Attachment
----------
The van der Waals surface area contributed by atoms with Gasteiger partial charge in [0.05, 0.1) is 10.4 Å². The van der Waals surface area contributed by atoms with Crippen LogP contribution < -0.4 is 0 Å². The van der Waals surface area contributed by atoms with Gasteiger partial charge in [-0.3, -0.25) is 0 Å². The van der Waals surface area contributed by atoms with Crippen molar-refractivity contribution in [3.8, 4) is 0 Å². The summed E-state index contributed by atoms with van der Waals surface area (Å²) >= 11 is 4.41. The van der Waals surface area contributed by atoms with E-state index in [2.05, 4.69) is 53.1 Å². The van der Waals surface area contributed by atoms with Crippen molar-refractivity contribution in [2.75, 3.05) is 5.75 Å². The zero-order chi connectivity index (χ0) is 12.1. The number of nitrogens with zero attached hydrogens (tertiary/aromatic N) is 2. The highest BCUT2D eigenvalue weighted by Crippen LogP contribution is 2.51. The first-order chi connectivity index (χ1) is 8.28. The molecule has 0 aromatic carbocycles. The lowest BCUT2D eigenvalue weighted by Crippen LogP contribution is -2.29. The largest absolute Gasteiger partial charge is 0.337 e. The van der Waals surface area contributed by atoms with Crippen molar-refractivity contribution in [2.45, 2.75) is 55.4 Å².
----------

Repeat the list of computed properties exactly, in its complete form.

The van der Waals surface area contributed by atoms with Gasteiger partial charge in [0.05, 0.1) is 10.4 Å². The van der Waals surface area contributed by atoms with Crippen LogP contribution < -0.4 is 0 Å². The van der Waals surface area contributed by atoms with Gasteiger partial charge in [-0.3, -0.25) is 0 Å². The van der Waals surface area contributed by atoms with Crippen molar-refractivity contribution in [3.8, 4) is 0 Å². The summed E-state index contributed by atoms with van der Waals surface area (Å²) >= 11 is 4.41. The van der Waals surface area contributed by atoms with E-state index in [2.05, 4.69) is 53.1 Å². The van der Waals surface area contributed by atoms with Crippen molar-refractivity contribution in [2.75, 3.05) is 5.75 Å². The zero-order chi connectivity index (χ0) is 12.1. The number of nitrogens with zero attached hydrogens (tertiary/aromatic N) is 2. The highest BCUT2D eigenvalue weighted by Crippen LogP contribution is 2.51. The first-order chi connectivity index (χ1) is 8.28. The molecule has 0 aromatic carbocycles. The lowest BCUT2D eigenvalue weighted by Crippen LogP contribution is -2.29. The largest absolute Gasteiger partial charge is 0.337 e. The van der Waals surface area contributed by atoms with Crippen molar-refractivity contribution in [2.45, 2.75) is 55.4 Å².